Printed on: 08/18/2018. Please go to http://policy.umn.edu for the most current version of the Policy or related document.

ADMINISTRATIVE POLICY

Individual Conflicts of Interest and Standards Governing Relationships with Business Entities

Responsible University Officer(s):

  • University President

Policy Owner(s):

  • Chief Compliance Officer

Policy contact(s):

Date Revised:

Jan 9, 2018

Effective Date:

Sep 1, 2005

POLICY STATEMENT

The University encourages its faculty and staff to engage in relationships with business entities to further the University’s mission while acknowledging that inherent in these relationships is the risk that professional judgment may be improperly influenced by the existence of such relationships. All faculty and staff are held to a shared ethical standard of ensuring that their relationships with business entities are transparent, grounded in objectivity, and do not improperly influence their professional judgment, exercise of University responsibilities, or performance of University-related activities.

Some relationships with business entities require greater vigilance than others. For example, when a relationship with a business entity could influence decisions made in the provision of clinical health care or conduct of research involving human participants, ensuring the safety of patients and research participants is paramount.

This policy, which applies to all University faculty and staff, provides the framework to effectively identify and manage conflicts of interest, and establishes standards that enable faculty and staff to collaborate with business entities while ensuring that students, faculty and staff of the University, as well as the general public have confidence in the integrity and objectivity of the University’s research and discovery, teaching and learning, and outreach and public service activities.

Campuses, colleges, departments, and administrative units may adopt standards that are more, but not less, restrictive than those set forth in this policy.

Section I.  Reporting, Review & Management Of Relationships With Business Entities

Report of External Professional Activities (REPA).  All paid faculty, Professional and Academic Administrative employees (P&A), and other individuals designated by a senior leader or their designate, or the Conflict of Interest (COI) Program staff, must comply with the following requirements to report financial interests and business interests they or their family members hold that relate to the covered individual's University expertise and responsibilities:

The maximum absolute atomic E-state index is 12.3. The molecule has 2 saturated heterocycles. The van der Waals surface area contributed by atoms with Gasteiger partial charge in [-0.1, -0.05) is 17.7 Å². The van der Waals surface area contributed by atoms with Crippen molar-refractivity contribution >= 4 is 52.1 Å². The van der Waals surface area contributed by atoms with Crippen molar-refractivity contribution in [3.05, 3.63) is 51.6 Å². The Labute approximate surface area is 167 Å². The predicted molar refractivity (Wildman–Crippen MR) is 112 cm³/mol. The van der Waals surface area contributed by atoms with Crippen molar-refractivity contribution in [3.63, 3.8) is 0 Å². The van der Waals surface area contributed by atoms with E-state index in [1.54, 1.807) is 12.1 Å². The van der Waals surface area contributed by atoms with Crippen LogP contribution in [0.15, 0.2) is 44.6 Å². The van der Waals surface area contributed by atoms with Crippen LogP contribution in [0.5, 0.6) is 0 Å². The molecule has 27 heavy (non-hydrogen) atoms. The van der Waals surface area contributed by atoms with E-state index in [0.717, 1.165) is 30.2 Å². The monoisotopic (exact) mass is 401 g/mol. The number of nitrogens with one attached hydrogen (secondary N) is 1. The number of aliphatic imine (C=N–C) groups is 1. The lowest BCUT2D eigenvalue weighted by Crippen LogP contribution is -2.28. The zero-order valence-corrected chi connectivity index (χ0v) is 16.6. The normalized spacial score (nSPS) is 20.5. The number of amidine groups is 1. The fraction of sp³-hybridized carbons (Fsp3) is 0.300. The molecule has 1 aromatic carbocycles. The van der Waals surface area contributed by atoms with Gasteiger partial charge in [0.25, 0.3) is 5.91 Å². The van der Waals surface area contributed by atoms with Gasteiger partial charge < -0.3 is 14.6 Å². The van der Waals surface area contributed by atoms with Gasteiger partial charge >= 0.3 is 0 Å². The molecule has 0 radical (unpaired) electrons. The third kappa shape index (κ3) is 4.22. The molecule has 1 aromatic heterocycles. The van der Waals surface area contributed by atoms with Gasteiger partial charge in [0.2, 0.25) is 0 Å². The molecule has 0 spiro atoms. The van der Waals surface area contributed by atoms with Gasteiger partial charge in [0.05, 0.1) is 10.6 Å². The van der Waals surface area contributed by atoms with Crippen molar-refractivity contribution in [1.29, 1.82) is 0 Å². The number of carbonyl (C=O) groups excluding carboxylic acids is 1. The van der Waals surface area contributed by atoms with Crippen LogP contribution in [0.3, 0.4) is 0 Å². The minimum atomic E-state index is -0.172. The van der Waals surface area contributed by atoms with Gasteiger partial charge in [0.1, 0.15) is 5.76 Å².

• Annual reporting. Covered individuals must complete an annual Report of External Professional Activities (REPA), even if they have no reportable external activities, financial interests, or business interests.
  • Change in circumstances reporting. In addition to the annual reporting requirement, covered individuals must file a REPA within 30 days of:
    • Acquiring a significant financial interest or acquiring a business interest that relates to their University expertise and responsibilities;
    • Assuming a new University responsibility that relates to an existing business or significant financial interest; or
    • For Public Health Service (PHS) funded investigators, travel that is related to one’s University responsibilities valued in excess of $5000 paid for or reimbursed by a business entity.
      • Travel paid for or reimbursed by a governmental agency, an institution of higher education, an academic teaching hospital, a medical center, or a research institute that is affiliated with an institution of higher education does not need to be reported.
      • The covered individual must disclose the purpose of the trip, the identity of the sponsor/organizer, the destination, and the duration.

Supervisors or designees within the covered individual’s department, administrative unit, college, or campus are responsible for reviewing the REPA. Conflict of Interest (COI) Program staff review REPAs that reflect a significant financial or business interest, and refer potential conflict of interest matters to a Conflict Review Panel (CRP). A Conflict Review Panel determines whether a conflict of interest exists and, if so, whether the conflict can be managed under the terms of a conflict management plan. 

When a conflict management plan is established, the Conflict of Interest Program will conduct a compliance review 90 days after the plan is executed, and then annually until the conflict no longer exists and the management plan is retired by Conflict of Interest Program Staff. Compliance review results are reported to the Conflict Review Panel.

Institutional Review Board (IRB) Applications. Investigators, and individuals who enroll or consent participants, must disclose relevant financial interests and business interests when completing IRB applications for human participant studies.

Educational Requirements

Covered individuals must complete the University’s conflict of interest course when filing the REPA for the first time, and every four years thereafter.